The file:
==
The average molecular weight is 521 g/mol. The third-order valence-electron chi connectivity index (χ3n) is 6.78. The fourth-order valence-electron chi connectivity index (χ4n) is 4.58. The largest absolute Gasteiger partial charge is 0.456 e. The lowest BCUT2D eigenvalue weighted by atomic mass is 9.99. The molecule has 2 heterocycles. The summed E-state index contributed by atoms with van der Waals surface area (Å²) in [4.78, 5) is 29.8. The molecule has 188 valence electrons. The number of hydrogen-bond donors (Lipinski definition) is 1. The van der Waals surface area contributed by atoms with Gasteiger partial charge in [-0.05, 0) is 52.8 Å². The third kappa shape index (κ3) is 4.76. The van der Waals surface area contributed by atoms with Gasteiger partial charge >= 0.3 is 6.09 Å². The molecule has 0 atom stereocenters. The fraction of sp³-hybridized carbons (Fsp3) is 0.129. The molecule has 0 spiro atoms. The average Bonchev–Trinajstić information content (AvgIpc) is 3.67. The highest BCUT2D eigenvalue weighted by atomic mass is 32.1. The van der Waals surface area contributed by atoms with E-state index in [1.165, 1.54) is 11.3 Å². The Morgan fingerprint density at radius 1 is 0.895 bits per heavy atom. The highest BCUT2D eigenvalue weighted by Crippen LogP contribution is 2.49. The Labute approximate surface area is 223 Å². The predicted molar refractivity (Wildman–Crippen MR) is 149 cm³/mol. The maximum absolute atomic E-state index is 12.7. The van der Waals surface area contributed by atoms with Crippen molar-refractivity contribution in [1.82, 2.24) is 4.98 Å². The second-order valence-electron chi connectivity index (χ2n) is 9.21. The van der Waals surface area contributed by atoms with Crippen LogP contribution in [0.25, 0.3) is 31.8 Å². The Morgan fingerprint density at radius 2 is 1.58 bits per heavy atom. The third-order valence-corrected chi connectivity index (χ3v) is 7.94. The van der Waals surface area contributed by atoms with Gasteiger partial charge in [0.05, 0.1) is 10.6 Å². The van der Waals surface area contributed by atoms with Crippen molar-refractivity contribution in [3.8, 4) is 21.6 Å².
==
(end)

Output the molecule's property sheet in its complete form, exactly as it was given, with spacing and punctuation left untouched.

The average molecular weight is 521 g/mol. The third-order valence-electron chi connectivity index (χ3n) is 6.78. The fourth-order valence-electron chi connectivity index (χ4n) is 4.58. The largest absolute Gasteiger partial charge is 0.456 e. The lowest BCUT2D eigenvalue weighted by atomic mass is 9.99. The molecule has 2 heterocycles. The summed E-state index contributed by atoms with van der Waals surface area (Å²) in [4.78, 5) is 29.8. The molecule has 188 valence electrons. The number of hydrogen-bond donors (Lipinski definition) is 1. The van der Waals surface area contributed by atoms with Gasteiger partial charge in [-0.05, 0) is 52.8 Å². The third kappa shape index (κ3) is 4.76. The van der Waals surface area contributed by atoms with Gasteiger partial charge >= 0.3 is 6.09 Å². The molecule has 0 atom stereocenters. The fraction of sp³-hybridized carbons (Fsp3) is 0.129. The molecule has 0 spiro atoms. The average Bonchev–Trinajstić information content (AvgIpc) is 3.67. The highest BCUT2D eigenvalue weighted by atomic mass is 32.1. The van der Waals surface area contributed by atoms with E-state index in [1.165, 1.54) is 11.3 Å². The Morgan fingerprint density at radius 1 is 0.895 bits per heavy atom. The highest BCUT2D eigenvalue weighted by Crippen LogP contribution is 2.49. The Labute approximate surface area is 223 Å². The predicted molar refractivity (Wildman–Crippen MR) is 149 cm³/mol. The maximum absolute atomic E-state index is 12.7. The van der Waals surface area contributed by atoms with Crippen molar-refractivity contribution in [1.82, 2.24) is 4.98 Å². The second-order valence-electron chi connectivity index (χ2n) is 9.21. The van der Waals surface area contributed by atoms with Crippen LogP contribution in [0.25, 0.3) is 31.8 Å². The Morgan fingerprint density at radius 2 is 1.58 bits per heavy atom. The third-order valence-corrected chi connectivity index (χ3v) is 7.94. The van der Waals surface area contributed by atoms with Gasteiger partial charge in [0.05, 0.1) is 10.6 Å². The van der Waals surface area contributed by atoms with Crippen molar-refractivity contribution in [3.8, 4) is 21.6 Å².